Annisa's Gregory Fellows Chats Wine, Cocktails, and His Favorite Bars
Gregory Fellows began working with chef Anita Lo at her Greenwich Village restaurant Annisa seven years ago, and he fell so in love with the experience that he gave up his plans to follow a career in political science to stay on board. He never looked back. He's been serving at the spot ever since, save for a hiatus during Annisa's fire-forced sabbatical four years ago when he helped open Danny Meyer's Maialino. Today, Fellows is the beverage director, service director, floor manager, and self-proclaimed chief bus boy at the restaurant. He's also in charge of Annisa's cocktail menu, and his extensive wine knowledge is infusing his mixology concoctions with immense creativity.
John Keon Photography
You have an impressive amount of knowledge about wine. How did you learn it all?
I've taken courses, but I'm not certified. Most of my tutelage was from Annisa's former co-owner Jennifer Scism. She really instituted a program that encouraged us to taste tons of wine all the time and read about what we tasted. It's really a taste connection with sense memory.
So when did cocktails come into the picture?
I've tended bar for at least a decade, but I wasn't allowed the freedom to take over a cocktail program until I started to manage Annisa about three years ago. I have a great deal of fun making up new recipes that I'm confident enough about to put on the menu.
What's your favorite cocktail that you've created?
The Perfect Day. It's no longer on the menu because Annisa's menu changes each season, but it's a mix of crema de mezcal, Jamaican jerked grapefruit nage, and a salty, nutty Jura Chardonnay.
Have you had a cocktail elsewhere that totally blew your mind or inspired you?
Chances are, the last great drink I had was at Maison Premiere in Williamsburg. I'm there almost every Monday. They make absolutely fantastic cocktails, and they have a really great wine list, tremendous food, and really knowledgeable bartenders. That place is astonishing.
The last cocktail I ordered there was so embarrassing and so good. It was the Blind Lemon Jefferson, with mezcal, aperol, grapefruit, lemon, egg white, and soda. It's this bright pink cocktail served in a highball glass that's got an amazing smoky edge to it. They finish by adding an egg white, which they freeze for a few minutes so the egg solidifies and puffs up in the glass. I was there with my wife, and she ordered something much more butch than that. I order the fancy cocktail, and she gets a neat scotch.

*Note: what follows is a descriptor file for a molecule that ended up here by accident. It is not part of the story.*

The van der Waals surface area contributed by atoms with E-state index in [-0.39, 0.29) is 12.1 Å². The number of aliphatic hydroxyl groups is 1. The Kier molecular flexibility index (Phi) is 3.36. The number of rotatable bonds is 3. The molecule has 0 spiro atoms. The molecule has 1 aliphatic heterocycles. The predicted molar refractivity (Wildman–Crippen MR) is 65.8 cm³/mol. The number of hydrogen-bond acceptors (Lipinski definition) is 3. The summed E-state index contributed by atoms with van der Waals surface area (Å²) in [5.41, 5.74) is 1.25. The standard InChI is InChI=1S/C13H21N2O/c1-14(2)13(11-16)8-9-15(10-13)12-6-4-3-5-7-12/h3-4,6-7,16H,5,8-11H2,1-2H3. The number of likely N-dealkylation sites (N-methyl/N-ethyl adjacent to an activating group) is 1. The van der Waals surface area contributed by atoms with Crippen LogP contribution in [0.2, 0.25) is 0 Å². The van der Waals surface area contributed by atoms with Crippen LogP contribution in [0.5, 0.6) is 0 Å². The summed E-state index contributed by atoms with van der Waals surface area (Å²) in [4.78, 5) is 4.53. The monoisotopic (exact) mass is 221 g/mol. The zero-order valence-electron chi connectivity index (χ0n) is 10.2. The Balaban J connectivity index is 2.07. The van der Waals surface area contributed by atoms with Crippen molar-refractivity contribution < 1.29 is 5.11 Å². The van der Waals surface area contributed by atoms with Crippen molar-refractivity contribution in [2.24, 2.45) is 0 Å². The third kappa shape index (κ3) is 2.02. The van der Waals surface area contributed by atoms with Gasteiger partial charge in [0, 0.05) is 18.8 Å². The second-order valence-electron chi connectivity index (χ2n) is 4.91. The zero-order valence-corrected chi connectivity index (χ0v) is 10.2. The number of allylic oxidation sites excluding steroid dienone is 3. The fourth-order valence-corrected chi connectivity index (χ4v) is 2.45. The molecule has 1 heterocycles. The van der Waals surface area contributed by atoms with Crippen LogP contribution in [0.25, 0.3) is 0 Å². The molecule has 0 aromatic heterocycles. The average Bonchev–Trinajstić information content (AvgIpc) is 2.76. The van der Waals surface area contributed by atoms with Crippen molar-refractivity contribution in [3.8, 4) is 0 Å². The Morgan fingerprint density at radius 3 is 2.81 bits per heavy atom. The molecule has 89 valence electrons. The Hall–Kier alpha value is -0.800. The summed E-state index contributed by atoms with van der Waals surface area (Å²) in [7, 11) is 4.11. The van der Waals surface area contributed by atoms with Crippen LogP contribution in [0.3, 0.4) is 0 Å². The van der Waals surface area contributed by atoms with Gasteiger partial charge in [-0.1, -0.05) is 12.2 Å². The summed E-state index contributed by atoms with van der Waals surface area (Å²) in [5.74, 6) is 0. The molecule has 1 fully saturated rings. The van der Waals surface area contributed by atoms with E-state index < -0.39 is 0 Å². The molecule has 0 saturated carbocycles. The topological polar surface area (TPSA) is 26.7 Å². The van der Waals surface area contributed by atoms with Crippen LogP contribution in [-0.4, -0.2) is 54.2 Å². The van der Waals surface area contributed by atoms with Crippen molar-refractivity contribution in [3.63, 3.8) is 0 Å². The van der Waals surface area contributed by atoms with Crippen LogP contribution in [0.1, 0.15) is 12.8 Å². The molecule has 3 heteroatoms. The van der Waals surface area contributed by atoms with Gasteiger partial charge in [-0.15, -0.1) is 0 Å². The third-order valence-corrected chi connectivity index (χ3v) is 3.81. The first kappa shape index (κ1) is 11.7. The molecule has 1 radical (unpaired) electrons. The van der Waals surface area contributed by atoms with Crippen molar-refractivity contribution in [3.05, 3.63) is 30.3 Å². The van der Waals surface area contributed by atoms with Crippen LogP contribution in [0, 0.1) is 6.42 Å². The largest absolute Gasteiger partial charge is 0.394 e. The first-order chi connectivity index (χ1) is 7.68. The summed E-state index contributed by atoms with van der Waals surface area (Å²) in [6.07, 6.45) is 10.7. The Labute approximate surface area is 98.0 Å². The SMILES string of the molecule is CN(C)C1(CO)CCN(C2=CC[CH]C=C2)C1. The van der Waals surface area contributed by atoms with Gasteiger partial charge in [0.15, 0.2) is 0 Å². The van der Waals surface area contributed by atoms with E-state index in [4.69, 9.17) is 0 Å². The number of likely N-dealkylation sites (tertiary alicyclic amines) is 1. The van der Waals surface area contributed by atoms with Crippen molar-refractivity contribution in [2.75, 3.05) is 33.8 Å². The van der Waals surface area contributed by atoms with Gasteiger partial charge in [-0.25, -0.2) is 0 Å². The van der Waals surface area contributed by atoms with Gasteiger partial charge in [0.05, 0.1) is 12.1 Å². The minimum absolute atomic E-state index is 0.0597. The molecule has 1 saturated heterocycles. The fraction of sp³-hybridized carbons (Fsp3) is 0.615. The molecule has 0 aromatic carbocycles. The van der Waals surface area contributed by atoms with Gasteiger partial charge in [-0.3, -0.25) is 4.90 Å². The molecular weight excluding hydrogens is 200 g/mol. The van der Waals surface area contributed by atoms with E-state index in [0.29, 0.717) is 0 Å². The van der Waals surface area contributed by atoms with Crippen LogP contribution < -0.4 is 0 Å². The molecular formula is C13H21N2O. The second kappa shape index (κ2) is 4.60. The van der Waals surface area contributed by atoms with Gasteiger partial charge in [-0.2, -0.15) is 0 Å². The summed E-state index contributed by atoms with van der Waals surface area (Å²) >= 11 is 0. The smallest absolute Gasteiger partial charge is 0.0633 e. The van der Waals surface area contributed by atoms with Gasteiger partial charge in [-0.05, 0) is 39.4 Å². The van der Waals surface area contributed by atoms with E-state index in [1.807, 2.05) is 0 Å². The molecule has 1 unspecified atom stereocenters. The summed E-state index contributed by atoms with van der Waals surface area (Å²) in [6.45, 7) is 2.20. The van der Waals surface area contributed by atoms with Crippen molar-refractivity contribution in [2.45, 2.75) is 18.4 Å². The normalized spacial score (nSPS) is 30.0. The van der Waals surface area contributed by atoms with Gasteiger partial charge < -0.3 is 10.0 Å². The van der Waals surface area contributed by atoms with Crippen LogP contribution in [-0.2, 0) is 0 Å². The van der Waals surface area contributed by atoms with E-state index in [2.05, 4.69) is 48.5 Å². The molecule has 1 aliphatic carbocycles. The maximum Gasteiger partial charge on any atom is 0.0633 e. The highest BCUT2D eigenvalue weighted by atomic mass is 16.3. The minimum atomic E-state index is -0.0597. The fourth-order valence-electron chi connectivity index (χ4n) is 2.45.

Another place I go for inspiration is Fatty 'Cue in Williamsburg. I can drink one cocktail after another there; they make such perfect sense with the food.
What is one awesome cocktail ingredient that is often overlooked?
One of the coolest tricks I learned is that when I want to add complexity to a cocktail and add some texture and volume without adding sugar, I should use Falernum, a very low-alcohol sweet cane-based liquor that has some delicate spice notes to it.
At the end of the night, what is your go-to drink?
Either really good beer or old-world white wines. It's really boring.
Any favorite beers?
Actually, I have been brewing beer with my brother recently. He's a scientist. He takes this very practical approach to beer-making, and I get excited and run around like a golden retriever. We just bottled a beer that I think is going to be fantastic. We did another before that with rooibos tea, which added a wonderful slight texture and herbal complexity.
The best beer I had recently was Brewtality made by Midnight Sun. On tap at Annisa, we have Greenport Harbor's Black Duck Porter, which I really like. Barrier out in Long Island makes amazing beer. I've had a lot of sour and smoked beers, but Barrier has this awesome ability to make smoked beers and really unusual beer styles without going over the top. They make this smoked Belgian ale that's incredibly refreshing that I love.
To drink great beer, I go to Alewife in Queens. It's not nearly as hip as most of the craft beer places around, but it has the most unpretentious dedication to a constantly revolving list of craft beers. It's in Long Island City. They have a beer challenge that asks you to drink 40 different styles of beer within 30 days, and then you get a mug with your name on it. My brother and I just did that. I'm so proud of it. That's good inspiration for beer-making.
Find Fellows's recipe for The Perfect Day on the next page.